Another more direct option is to call upon people to do certain things in the community and assign them a mentor to help them do it. If someone isn’t talking during an IRC meeting or piping up on a mailing list, call them out — gently. It could be something as simple as: “Hey, [name], we know you’re knowledgeable in [topic]. Do you think this is a good idea?” Do that a few times and you’ll find their confidence to participate will rise quickly.
Insides vs. outsides
Someone stopped me outside the talk room at Texas Linux Fest and said a leader at his church summarized impostor syndrome as “comparing your insides to someone else’s outsides”. That led me to do some thinking.
Each and every one of us has strengths and weaknesses. I’d wager that we all have at least once vice (I have plenty), and there are things about ourselves that we don’t like. Everyone has insecurities about something in their life, whether it’s personal or professional. These are things we can’t see from looking at someone on the outside. We’re taking our laundry list of issues and comparing it to something we think is close to perfection.
Don’t do that. It’s on my last slide in the presentation.
You know at least one thing someone else wants to know
After doing the talk at Rackspace, I was pulled into quite a few hallway conversations and I received feedback about my presentation. In addition, many people talked about their desire to get up and do a talk, too. What I heard most often was: “I want to do a talk, but I don’t know what to talk about.”
It reminds me of a post I wrote about writing technical blogs. There is at least one thing you know that someone else wants to know. You might be surprised that the most hit post on my blog is an old one about deleting an iptables rule. Deleting an iptables rule is an extremely basic step in system administration but it’s tough to remember how to do it if you don’t use the iptables syntax regularly.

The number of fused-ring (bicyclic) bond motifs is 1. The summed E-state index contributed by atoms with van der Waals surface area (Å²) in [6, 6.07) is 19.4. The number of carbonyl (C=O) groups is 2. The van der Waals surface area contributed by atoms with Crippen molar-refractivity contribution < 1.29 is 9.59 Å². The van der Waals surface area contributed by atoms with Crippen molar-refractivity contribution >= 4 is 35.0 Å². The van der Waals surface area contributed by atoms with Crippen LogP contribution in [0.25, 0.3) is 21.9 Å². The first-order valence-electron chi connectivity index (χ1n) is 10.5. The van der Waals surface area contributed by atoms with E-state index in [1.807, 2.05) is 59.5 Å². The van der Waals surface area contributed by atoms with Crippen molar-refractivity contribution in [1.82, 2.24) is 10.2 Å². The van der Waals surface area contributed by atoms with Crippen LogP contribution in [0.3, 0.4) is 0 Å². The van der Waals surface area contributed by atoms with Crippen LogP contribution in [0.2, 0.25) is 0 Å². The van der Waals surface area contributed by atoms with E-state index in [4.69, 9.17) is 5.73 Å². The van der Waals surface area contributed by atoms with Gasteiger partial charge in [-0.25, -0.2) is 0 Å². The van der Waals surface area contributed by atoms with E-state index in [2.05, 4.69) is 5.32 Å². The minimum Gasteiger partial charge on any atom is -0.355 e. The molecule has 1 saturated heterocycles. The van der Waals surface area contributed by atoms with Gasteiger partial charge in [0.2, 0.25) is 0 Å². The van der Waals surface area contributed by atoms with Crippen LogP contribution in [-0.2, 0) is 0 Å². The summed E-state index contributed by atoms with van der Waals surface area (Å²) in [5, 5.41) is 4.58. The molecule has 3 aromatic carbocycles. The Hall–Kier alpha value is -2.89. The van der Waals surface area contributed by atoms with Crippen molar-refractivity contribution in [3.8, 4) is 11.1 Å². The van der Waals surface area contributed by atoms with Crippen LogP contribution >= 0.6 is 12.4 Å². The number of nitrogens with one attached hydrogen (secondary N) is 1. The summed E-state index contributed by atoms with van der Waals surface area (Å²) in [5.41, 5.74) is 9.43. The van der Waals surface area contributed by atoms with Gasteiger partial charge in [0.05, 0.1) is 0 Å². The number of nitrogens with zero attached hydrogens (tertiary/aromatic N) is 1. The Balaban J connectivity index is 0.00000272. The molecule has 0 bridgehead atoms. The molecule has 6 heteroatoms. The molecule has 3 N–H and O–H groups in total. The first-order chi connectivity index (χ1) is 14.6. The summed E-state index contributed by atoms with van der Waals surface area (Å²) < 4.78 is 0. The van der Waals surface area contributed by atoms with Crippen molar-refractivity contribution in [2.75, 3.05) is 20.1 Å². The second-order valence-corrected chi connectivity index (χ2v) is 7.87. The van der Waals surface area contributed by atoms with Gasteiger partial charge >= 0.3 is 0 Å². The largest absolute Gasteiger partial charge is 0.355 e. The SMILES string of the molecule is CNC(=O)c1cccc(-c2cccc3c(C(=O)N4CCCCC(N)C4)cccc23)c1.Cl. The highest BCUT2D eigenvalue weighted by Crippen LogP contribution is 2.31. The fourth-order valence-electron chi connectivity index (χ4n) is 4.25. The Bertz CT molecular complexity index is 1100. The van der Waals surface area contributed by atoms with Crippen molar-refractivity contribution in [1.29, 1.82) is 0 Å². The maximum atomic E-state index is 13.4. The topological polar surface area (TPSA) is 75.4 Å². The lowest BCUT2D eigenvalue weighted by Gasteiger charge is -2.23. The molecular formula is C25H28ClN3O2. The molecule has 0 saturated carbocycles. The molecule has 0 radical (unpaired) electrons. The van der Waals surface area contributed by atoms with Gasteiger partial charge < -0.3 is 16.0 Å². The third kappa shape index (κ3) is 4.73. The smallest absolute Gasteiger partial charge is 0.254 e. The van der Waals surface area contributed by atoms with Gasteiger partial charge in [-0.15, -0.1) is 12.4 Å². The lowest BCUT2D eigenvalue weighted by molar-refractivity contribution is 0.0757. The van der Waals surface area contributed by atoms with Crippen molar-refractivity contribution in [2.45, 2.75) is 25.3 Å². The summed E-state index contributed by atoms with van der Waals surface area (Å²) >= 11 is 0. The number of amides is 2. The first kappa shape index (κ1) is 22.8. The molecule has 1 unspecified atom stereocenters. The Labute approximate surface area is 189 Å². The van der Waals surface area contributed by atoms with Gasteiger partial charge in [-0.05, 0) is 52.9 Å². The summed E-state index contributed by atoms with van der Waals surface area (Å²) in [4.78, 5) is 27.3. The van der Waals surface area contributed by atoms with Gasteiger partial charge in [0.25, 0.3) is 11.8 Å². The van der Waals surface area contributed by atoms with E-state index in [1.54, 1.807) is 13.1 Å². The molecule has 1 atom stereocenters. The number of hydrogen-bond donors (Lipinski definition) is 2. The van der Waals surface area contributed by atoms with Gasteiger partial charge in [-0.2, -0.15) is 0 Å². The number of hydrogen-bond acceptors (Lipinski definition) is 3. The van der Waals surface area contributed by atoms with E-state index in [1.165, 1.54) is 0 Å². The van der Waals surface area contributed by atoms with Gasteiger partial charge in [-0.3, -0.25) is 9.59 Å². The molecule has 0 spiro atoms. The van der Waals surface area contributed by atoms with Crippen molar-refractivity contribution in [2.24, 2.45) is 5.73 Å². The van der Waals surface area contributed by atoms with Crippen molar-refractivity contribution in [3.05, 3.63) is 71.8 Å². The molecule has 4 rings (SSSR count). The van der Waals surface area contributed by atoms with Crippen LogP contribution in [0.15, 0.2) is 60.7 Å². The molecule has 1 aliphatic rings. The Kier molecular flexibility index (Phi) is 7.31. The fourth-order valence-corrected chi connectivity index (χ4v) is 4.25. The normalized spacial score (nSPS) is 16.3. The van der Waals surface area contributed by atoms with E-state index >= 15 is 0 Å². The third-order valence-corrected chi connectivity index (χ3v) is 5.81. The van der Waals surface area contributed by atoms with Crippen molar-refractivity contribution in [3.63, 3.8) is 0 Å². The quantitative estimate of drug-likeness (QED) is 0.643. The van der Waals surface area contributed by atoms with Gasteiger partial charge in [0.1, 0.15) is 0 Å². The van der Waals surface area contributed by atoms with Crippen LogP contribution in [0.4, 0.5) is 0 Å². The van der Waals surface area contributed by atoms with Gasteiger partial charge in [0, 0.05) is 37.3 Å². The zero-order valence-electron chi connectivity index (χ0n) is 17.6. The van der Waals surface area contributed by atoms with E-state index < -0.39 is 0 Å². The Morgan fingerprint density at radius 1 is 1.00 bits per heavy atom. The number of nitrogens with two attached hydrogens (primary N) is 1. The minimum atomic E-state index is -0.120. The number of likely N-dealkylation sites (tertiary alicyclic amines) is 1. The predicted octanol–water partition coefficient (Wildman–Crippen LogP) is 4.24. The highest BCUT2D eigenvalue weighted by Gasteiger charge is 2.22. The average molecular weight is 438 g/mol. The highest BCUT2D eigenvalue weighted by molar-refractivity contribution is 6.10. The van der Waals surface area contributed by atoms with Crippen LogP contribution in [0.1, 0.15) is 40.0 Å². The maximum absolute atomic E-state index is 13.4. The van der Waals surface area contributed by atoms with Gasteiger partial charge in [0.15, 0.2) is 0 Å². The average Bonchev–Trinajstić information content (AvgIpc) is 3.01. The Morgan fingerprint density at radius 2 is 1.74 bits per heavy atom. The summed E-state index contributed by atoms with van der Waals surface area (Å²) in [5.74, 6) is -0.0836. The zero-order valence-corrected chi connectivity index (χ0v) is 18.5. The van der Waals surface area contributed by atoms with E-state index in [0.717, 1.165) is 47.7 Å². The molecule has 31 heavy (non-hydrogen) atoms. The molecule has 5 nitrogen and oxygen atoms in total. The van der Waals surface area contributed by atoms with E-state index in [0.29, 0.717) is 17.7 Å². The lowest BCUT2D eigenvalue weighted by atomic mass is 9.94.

Rackspace holds Tech Talk Tuesdays during lunch at our headquarters in San Antonio each week. It’s open to Rackers and escorted guests only for now, but our topic list is wide open. Rackers have talked about highly technical topics and they’ve also talked about how to brew beer. I’ve encouraged my coworkers to think about something within their domain of expertise and deliver a talk on that topic.
Talk about your qualifications and experience without bragging
You can be humble and talk about your strengths at the same time. They aren’t mutually exclusive. It can be a challenge to bring these things up during social settings, especially job interviews. My strategy is to weave these aspects about myself into a story. Humans love stories.
As an example, if you’re asked about your experience with Linux, tell a short story about a troubleshooting issue from your past and how you solved it. If you’re asked about your python development experience, talk about a project you created or a hard problem you solved in someone else’s project. Through the story, talk about your thought process when you were solving the problem. Try your best to keep it brief. These stories will keep the other people in the room interested and it won’t come off as bragging.